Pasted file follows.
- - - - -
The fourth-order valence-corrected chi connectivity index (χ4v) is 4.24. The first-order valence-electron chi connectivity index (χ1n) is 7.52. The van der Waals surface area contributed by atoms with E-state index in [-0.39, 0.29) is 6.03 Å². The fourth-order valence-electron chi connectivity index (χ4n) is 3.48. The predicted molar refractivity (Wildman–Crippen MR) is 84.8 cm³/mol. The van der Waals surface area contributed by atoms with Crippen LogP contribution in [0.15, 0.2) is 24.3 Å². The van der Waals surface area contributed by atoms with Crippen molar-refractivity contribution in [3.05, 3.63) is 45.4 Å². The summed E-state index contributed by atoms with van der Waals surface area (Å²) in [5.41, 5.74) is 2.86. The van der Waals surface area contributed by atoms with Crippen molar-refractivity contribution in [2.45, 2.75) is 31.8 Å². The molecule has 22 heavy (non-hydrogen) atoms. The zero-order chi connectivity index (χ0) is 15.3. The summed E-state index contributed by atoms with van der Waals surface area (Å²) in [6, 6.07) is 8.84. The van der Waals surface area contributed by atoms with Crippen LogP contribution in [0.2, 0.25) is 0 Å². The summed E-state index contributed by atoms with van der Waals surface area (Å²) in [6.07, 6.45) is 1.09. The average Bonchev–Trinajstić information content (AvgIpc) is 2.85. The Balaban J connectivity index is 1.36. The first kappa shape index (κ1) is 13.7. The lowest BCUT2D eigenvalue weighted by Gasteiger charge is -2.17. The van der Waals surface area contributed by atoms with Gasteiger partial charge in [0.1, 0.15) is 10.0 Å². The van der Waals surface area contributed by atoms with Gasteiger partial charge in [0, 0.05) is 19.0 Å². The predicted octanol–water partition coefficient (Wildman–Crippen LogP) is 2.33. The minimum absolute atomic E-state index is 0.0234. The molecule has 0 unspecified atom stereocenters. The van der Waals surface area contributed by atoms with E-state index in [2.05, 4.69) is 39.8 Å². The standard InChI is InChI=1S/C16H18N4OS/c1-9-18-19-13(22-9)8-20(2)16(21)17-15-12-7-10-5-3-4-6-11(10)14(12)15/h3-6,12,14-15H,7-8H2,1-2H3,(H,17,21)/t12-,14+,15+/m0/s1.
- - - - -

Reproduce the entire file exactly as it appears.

The fourth-order valence-corrected chi connectivity index (χ4v) is 4.24. The first-order valence-electron chi connectivity index (χ1n) is 7.52. The van der Waals surface area contributed by atoms with E-state index in [-0.39, 0.29) is 6.03 Å². The fourth-order valence-electron chi connectivity index (χ4n) is 3.48. The predicted molar refractivity (Wildman–Crippen MR) is 84.8 cm³/mol. The van der Waals surface area contributed by atoms with Crippen LogP contribution in [0.15, 0.2) is 24.3 Å². The van der Waals surface area contributed by atoms with Crippen molar-refractivity contribution in [3.05, 3.63) is 45.4 Å². The summed E-state index contributed by atoms with van der Waals surface area (Å²) in [5.41, 5.74) is 2.86. The van der Waals surface area contributed by atoms with Crippen molar-refractivity contribution in [2.45, 2.75) is 31.8 Å². The molecule has 22 heavy (non-hydrogen) atoms. The zero-order chi connectivity index (χ0) is 15.3. The summed E-state index contributed by atoms with van der Waals surface area (Å²) in [6, 6.07) is 8.84. The van der Waals surface area contributed by atoms with Crippen LogP contribution in [0.2, 0.25) is 0 Å². The summed E-state index contributed by atoms with van der Waals surface area (Å²) in [6.07, 6.45) is 1.09. The average Bonchev–Trinajstić information content (AvgIpc) is 2.85. The Balaban J connectivity index is 1.36. The first kappa shape index (κ1) is 13.7. The lowest BCUT2D eigenvalue weighted by Gasteiger charge is -2.17. The van der Waals surface area contributed by atoms with Gasteiger partial charge in [0.1, 0.15) is 10.0 Å². The van der Waals surface area contributed by atoms with Gasteiger partial charge in [0, 0.05) is 19.0 Å². The predicted octanol–water partition coefficient (Wildman–Crippen LogP) is 2.33. The minimum absolute atomic E-state index is 0.0234. The molecule has 0 unspecified atom stereocenters. The van der Waals surface area contributed by atoms with E-state index in [2.05, 4.69) is 39.8 Å². The standard InChI is InChI=1S/C16H18N4OS/c1-9-18-19-13(22-9)8-20(2)16(21)17-15-12-7-10-5-3-4-6-11(10)14(12)15/h3-6,12,14-15H,7-8H2,1-2H3,(H,17,21)/t12-,14+,15+/m0/s1.